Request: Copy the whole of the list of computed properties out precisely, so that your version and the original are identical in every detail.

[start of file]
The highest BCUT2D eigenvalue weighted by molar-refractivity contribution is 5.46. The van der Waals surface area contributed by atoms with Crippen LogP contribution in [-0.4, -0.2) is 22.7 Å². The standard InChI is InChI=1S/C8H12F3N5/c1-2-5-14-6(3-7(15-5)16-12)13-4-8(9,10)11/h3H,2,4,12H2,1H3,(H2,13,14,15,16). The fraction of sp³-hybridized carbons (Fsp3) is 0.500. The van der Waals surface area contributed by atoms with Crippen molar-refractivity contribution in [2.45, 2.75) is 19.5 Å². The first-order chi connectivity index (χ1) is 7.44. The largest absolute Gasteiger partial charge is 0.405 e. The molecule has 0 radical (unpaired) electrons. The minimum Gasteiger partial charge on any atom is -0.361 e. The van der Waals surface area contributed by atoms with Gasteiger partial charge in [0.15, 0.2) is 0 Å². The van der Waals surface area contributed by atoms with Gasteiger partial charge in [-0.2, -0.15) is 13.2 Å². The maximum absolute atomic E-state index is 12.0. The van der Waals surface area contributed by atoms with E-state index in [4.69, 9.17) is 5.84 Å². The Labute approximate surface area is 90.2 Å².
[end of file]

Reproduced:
The highest BCUT2D eigenvalue weighted by molar-refractivity contribution is 5.46. The van der Waals surface area contributed by atoms with Crippen LogP contribution in [-0.4, -0.2) is 22.7 Å². The standard InChI is InChI=1S/C8H12F3N5/c1-2-5-14-6(3-7(15-5)16-12)13-4-8(9,10)11/h3H,2,4,12H2,1H3,(H2,13,14,15,16). The fraction of sp³-hybridized carbons (Fsp3) is 0.500. The van der Waals surface area contributed by atoms with Crippen molar-refractivity contribution in [2.45, 2.75) is 19.5 Å². The first-order chi connectivity index (χ1) is 7.44. The largest absolute Gasteiger partial charge is 0.405 e. The molecule has 0 radical (unpaired) electrons. The minimum Gasteiger partial charge on any atom is -0.361 e. The van der Waals surface area contributed by atoms with Gasteiger partial charge in [0.15, 0.2) is 0 Å². The van der Waals surface area contributed by atoms with Gasteiger partial charge in [-0.2, -0.15) is 13.2 Å². The maximum absolute atomic E-state index is 12.0. The van der Waals surface area contributed by atoms with E-state index in [4.69, 9.17) is 5.84 Å². The Labute approximate surface area is 90.2 Å².